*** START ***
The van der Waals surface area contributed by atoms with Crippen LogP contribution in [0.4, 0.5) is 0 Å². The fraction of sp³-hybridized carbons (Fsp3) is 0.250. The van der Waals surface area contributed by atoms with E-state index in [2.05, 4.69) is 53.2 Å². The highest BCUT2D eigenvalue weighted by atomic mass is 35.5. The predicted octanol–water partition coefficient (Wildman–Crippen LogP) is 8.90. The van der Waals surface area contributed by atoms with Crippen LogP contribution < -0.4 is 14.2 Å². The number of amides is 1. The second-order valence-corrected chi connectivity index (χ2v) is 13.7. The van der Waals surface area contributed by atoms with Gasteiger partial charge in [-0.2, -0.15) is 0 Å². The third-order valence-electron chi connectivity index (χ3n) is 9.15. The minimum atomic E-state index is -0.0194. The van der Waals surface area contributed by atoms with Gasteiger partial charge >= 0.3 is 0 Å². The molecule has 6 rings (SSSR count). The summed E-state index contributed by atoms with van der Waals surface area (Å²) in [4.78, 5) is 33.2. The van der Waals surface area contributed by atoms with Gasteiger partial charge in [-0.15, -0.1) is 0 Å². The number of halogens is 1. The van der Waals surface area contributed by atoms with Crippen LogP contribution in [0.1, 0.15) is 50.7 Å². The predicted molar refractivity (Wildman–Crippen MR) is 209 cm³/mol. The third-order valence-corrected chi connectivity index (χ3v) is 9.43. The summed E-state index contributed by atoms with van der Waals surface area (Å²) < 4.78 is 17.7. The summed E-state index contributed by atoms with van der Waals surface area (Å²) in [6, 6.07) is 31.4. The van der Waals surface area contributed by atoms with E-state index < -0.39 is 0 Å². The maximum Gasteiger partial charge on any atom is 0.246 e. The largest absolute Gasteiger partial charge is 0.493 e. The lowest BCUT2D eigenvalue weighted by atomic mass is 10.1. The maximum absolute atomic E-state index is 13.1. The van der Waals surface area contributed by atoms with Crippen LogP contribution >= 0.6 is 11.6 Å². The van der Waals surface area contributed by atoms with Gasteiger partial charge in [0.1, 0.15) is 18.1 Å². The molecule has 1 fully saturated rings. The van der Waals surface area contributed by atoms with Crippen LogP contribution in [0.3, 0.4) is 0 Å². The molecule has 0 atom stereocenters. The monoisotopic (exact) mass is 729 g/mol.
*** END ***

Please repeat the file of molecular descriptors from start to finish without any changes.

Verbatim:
The van der Waals surface area contributed by atoms with Crippen LogP contribution in [0.4, 0.5) is 0 Å². The fraction of sp³-hybridized carbons (Fsp3) is 0.250. The van der Waals surface area contributed by atoms with E-state index in [2.05, 4.69) is 53.2 Å². The highest BCUT2D eigenvalue weighted by atomic mass is 35.5. The predicted octanol–water partition coefficient (Wildman–Crippen LogP) is 8.90. The van der Waals surface area contributed by atoms with Crippen LogP contribution < -0.4 is 14.2 Å². The number of amides is 1. The second-order valence-corrected chi connectivity index (χ2v) is 13.7. The van der Waals surface area contributed by atoms with Gasteiger partial charge in [-0.2, -0.15) is 0 Å². The third-order valence-electron chi connectivity index (χ3n) is 9.15. The minimum atomic E-state index is -0.0194. The van der Waals surface area contributed by atoms with Gasteiger partial charge >= 0.3 is 0 Å². The molecule has 6 rings (SSSR count). The summed E-state index contributed by atoms with van der Waals surface area (Å²) in [4.78, 5) is 33.2. The van der Waals surface area contributed by atoms with Gasteiger partial charge in [-0.15, -0.1) is 0 Å². The number of halogens is 1. The van der Waals surface area contributed by atoms with Crippen LogP contribution in [0.1, 0.15) is 50.7 Å². The predicted molar refractivity (Wildman–Crippen MR) is 209 cm³/mol. The third-order valence-corrected chi connectivity index (χ3v) is 9.43. The summed E-state index contributed by atoms with van der Waals surface area (Å²) < 4.78 is 17.7. The summed E-state index contributed by atoms with van der Waals surface area (Å²) in [6, 6.07) is 31.4. The van der Waals surface area contributed by atoms with E-state index < -0.39 is 0 Å². The maximum Gasteiger partial charge on any atom is 0.246 e. The largest absolute Gasteiger partial charge is 0.493 e. The lowest BCUT2D eigenvalue weighted by atomic mass is 10.1. The maximum absolute atomic E-state index is 13.1. The van der Waals surface area contributed by atoms with Crippen LogP contribution >= 0.6 is 11.6 Å². The van der Waals surface area contributed by atoms with Gasteiger partial charge in [0.1, 0.15) is 18.1 Å². The molecule has 1 fully saturated rings. The van der Waals surface area contributed by atoms with Crippen LogP contribution in [0.3, 0.4) is 0 Å². The molecule has 0 atom stereocenters. The monoisotopic (exact) mass is 729 g/mol.